Wells Fargo is being accused of using “modern-day redlining” tactics in a new federal class action suit, the latest criticism of its treatment of Black homeowners.
Aaron Braxton, a Los Angeles homeowner, playwright and teacher, alleges the bank repeatedly impeded his efforts to refinance two home loans. The suit, filed late last week in the Northern District of California U.S. District Court, charges the bank with violating discrimination laws. It’s the second racial discrimination suit filed against the lender within the past month.
The new complaint comes less than a week after lawmakers on Capitol Hill called on regulators to investigate Wells Fargo for its alleged treatment of Black homeowners seeking refis. A Bloomberg report earlier this month found the bank approved 47% of Black refi applicants compared to 71% of white applicants, the biggest disparity among major lenders.
Lead counsel Dennis Ellis, partner at Ellis George Cipollone O’Brien Annaguey LLP in a statement accused the bank of reaching those levels purposefully.
“It did so through its brazen use of multiple intentionally discriminatory algorithms and other race-driven lending practices, the disparate impact of which it either promoted or chose to ignore,” Ellis said.
Wells Fargo, through a spokesperson, declined to comment on Braxton’s suit but defended its underwriting practices and claimed it has helped more Black families purchase homes in the past decade than the next three lenders combined.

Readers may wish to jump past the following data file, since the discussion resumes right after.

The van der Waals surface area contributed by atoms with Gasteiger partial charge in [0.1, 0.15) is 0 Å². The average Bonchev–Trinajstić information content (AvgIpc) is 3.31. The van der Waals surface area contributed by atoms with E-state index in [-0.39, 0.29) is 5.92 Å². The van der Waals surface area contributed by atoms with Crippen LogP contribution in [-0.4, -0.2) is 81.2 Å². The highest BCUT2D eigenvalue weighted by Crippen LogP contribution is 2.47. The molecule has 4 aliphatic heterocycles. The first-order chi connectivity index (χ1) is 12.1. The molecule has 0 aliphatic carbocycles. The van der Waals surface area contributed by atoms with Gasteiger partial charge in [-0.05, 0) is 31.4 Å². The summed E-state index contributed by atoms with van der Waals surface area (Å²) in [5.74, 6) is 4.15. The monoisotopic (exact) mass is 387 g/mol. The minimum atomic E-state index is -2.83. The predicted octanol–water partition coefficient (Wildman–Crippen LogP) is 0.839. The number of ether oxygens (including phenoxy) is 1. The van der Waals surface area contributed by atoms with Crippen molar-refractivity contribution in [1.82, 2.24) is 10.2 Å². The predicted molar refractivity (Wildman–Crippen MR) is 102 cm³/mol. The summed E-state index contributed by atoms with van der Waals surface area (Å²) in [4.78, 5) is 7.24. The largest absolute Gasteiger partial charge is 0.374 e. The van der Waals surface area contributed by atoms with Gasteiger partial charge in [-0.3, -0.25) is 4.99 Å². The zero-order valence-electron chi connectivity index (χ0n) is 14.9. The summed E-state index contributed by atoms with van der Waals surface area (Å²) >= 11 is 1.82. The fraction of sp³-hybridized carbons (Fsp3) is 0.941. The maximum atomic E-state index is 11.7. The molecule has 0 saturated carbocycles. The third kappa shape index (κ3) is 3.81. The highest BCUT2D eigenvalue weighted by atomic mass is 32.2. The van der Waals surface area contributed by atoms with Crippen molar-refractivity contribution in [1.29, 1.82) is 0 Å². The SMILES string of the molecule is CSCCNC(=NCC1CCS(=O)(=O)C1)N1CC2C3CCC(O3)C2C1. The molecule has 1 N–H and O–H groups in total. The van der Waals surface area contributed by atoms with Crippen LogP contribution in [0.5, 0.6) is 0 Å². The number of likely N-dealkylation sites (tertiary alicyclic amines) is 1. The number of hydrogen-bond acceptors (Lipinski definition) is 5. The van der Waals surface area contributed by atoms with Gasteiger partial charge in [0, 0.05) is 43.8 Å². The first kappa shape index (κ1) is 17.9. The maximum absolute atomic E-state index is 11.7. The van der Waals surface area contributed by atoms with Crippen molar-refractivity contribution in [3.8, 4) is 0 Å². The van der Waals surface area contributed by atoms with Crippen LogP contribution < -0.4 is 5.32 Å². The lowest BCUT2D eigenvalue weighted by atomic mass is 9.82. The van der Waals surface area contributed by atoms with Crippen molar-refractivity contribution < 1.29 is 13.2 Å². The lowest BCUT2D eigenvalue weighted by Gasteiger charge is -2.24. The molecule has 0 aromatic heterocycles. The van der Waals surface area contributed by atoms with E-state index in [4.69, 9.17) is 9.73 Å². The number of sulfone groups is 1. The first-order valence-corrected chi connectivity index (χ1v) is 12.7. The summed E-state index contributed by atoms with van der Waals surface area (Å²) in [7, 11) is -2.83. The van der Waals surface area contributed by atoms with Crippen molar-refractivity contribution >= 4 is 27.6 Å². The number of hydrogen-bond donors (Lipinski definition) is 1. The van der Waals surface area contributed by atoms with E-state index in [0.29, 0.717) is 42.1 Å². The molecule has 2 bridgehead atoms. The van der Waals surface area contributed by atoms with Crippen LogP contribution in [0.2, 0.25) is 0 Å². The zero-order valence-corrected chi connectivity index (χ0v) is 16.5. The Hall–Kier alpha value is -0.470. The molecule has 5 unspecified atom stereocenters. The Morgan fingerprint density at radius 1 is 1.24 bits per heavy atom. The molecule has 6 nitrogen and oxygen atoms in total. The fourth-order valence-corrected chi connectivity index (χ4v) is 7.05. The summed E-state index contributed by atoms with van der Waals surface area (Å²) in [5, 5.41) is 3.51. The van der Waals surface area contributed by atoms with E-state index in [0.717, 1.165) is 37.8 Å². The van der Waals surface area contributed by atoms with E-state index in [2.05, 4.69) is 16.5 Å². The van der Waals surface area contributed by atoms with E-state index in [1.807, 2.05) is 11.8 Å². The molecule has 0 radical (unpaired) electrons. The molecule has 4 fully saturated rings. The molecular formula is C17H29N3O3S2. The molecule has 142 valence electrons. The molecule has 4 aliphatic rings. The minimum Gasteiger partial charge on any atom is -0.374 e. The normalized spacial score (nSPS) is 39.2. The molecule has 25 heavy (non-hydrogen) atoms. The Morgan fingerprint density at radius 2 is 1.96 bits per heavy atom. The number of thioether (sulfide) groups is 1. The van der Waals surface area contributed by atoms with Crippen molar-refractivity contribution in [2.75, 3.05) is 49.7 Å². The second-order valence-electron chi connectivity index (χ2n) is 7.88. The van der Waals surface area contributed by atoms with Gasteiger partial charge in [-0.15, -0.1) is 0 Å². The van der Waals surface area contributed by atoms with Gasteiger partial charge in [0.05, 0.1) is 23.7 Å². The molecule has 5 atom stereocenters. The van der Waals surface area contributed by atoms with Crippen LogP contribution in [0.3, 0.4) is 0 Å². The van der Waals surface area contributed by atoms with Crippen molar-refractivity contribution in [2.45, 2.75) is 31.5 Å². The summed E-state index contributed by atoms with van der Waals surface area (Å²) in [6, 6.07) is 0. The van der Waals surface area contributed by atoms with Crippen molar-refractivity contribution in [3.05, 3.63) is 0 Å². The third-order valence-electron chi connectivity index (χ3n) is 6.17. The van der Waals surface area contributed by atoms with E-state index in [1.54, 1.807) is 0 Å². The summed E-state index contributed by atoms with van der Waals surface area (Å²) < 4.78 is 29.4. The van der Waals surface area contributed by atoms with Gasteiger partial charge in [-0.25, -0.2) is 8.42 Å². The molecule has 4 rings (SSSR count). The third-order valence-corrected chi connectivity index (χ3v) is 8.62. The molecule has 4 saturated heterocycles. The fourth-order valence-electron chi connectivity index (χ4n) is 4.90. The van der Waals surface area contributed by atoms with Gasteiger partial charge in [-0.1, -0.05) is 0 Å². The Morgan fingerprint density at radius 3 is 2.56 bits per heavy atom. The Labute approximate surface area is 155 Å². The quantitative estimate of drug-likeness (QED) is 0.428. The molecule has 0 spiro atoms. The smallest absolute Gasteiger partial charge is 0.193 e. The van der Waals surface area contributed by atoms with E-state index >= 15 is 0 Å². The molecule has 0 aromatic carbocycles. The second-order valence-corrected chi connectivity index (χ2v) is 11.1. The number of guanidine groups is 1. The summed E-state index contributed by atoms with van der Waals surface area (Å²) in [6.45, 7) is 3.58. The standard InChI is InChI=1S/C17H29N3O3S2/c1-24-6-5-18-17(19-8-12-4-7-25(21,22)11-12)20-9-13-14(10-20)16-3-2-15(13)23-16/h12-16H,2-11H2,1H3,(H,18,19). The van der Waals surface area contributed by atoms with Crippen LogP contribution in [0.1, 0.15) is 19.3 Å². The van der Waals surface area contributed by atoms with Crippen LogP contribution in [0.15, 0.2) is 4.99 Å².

“The fact is, Wells Fargo helped more Black homeowners refinance their mortgages in 2020 than any of the other largest bank lenders and the 83% increase in our refinance loans to Black homeowners in 2020 compared with 2019 was by far the biggest gain among those banks,” Wells Fargo said in a statement. “In 2021, we increased that total by 88%.”
Braxton bought his South Los Angeles home in 2000 with a $139,500 FHA loan and in 2005 got a HELOC loan through Wells Fargo, according to the suit. By 2019, with lower rates and his home worth $800K, Braxton sought refis; he owed Wells Fargo a combined $185K and was paying a 6% interest rate.
The bank repeatedly told Braxton to resubmit paperwork it claimed was lost or missing and took weeks to reply to his constant inquiries, the suit alleges. Nine months into the applications, Braxton contacted the Department of Housing and Urban Development, which contacted Wells Fargo. The bank then immediately approved Braxton’s first refi, the suit claims, but still delayed his second refi approval for a few more months.
Braxton submitted four refi applications in total, was also enrolled in an unsolicited, debt-trap deferred payment program without his consent and ended up with an above-average interest rate of around 4% compared to similarly-situated, non-Black applicants, the suit claims.
Attorneys also claim Wells Fargo’s discriminatory algorithms identified Braxton’s, and other Black borrowers’ neighborhoods as ineligible for expedited refi evaluations. They quote Consumer Financial Protection Rohit Chopra’s warnings about artificial intelligence in lending, which he has argued can never be free from bias.
The bank in the past decade has paid millions in settlements regarding accusations of discriminatory lending. It paid $184 million in a 2012 settlement with the U.S. Department of Justice over accusations of steering Black and Hispanic borrowers into high-interest subprime mortgages before the 2008 financial crisis; and $10 million in 2019 to the city of Philadelphia over allegations of making refis harder for minority homeowners.